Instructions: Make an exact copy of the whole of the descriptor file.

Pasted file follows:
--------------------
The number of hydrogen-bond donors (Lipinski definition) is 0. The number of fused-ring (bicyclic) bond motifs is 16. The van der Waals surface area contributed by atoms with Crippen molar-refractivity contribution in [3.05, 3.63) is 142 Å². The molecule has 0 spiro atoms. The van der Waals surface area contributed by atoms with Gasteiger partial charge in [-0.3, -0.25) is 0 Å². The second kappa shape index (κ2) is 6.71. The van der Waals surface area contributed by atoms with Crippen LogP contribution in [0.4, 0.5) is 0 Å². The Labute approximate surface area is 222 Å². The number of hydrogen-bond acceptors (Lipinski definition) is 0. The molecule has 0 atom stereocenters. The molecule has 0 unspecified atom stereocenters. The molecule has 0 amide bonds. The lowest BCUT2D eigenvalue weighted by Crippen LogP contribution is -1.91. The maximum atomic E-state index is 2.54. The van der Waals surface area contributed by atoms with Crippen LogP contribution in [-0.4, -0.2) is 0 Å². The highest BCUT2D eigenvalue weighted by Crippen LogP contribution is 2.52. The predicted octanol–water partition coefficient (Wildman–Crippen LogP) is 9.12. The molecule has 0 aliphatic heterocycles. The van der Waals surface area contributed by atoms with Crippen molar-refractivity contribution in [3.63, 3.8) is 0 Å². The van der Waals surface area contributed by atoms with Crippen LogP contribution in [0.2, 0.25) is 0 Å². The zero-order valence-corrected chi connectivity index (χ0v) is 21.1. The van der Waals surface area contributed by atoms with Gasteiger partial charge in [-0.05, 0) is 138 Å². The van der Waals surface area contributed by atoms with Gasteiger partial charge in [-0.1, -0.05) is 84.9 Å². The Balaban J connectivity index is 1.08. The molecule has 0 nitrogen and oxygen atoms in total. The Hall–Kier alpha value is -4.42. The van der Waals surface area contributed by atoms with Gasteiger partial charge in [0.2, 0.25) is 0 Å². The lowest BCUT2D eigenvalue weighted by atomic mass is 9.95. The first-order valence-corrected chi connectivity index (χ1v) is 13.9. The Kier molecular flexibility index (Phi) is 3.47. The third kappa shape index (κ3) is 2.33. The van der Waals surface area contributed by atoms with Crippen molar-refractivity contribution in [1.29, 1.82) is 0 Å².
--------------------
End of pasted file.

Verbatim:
The number of hydrogen-bond donors (Lipinski definition) is 0. The number of fused-ring (bicyclic) bond motifs is 16. The van der Waals surface area contributed by atoms with Crippen molar-refractivity contribution in [3.05, 3.63) is 142 Å². The molecule has 0 spiro atoms. The van der Waals surface area contributed by atoms with Gasteiger partial charge in [-0.3, -0.25) is 0 Å². The second kappa shape index (κ2) is 6.71. The van der Waals surface area contributed by atoms with Crippen LogP contribution in [0.4, 0.5) is 0 Å². The Labute approximate surface area is 222 Å². The number of hydrogen-bond acceptors (Lipinski definition) is 0. The molecule has 0 atom stereocenters. The molecule has 0 unspecified atom stereocenters. The molecule has 0 amide bonds. The lowest BCUT2D eigenvalue weighted by Crippen LogP contribution is -1.91. The maximum atomic E-state index is 2.54. The van der Waals surface area contributed by atoms with Crippen LogP contribution in [-0.4, -0.2) is 0 Å². The highest BCUT2D eigenvalue weighted by Crippen LogP contribution is 2.52. The predicted octanol–water partition coefficient (Wildman–Crippen LogP) is 9.12. The molecule has 0 aliphatic heterocycles. The van der Waals surface area contributed by atoms with Crippen molar-refractivity contribution in [3.63, 3.8) is 0 Å². The van der Waals surface area contributed by atoms with Crippen LogP contribution in [0.2, 0.25) is 0 Å². The zero-order valence-corrected chi connectivity index (χ0v) is 21.1. The van der Waals surface area contributed by atoms with Gasteiger partial charge in [-0.05, 0) is 138 Å². The van der Waals surface area contributed by atoms with Gasteiger partial charge in [-0.1, -0.05) is 84.9 Å². The Balaban J connectivity index is 1.08. The molecule has 0 nitrogen and oxygen atoms in total. The Hall–Kier alpha value is -4.42. The van der Waals surface area contributed by atoms with Gasteiger partial charge in [0.2, 0.25) is 0 Å². The lowest BCUT2D eigenvalue weighted by atomic mass is 9.95. The first-order valence-corrected chi connectivity index (χ1v) is 13.9. The Kier molecular flexibility index (Phi) is 3.47. The third kappa shape index (κ3) is 2.33. The van der Waals surface area contributed by atoms with Crippen molar-refractivity contribution in [1.29, 1.82) is 0 Å².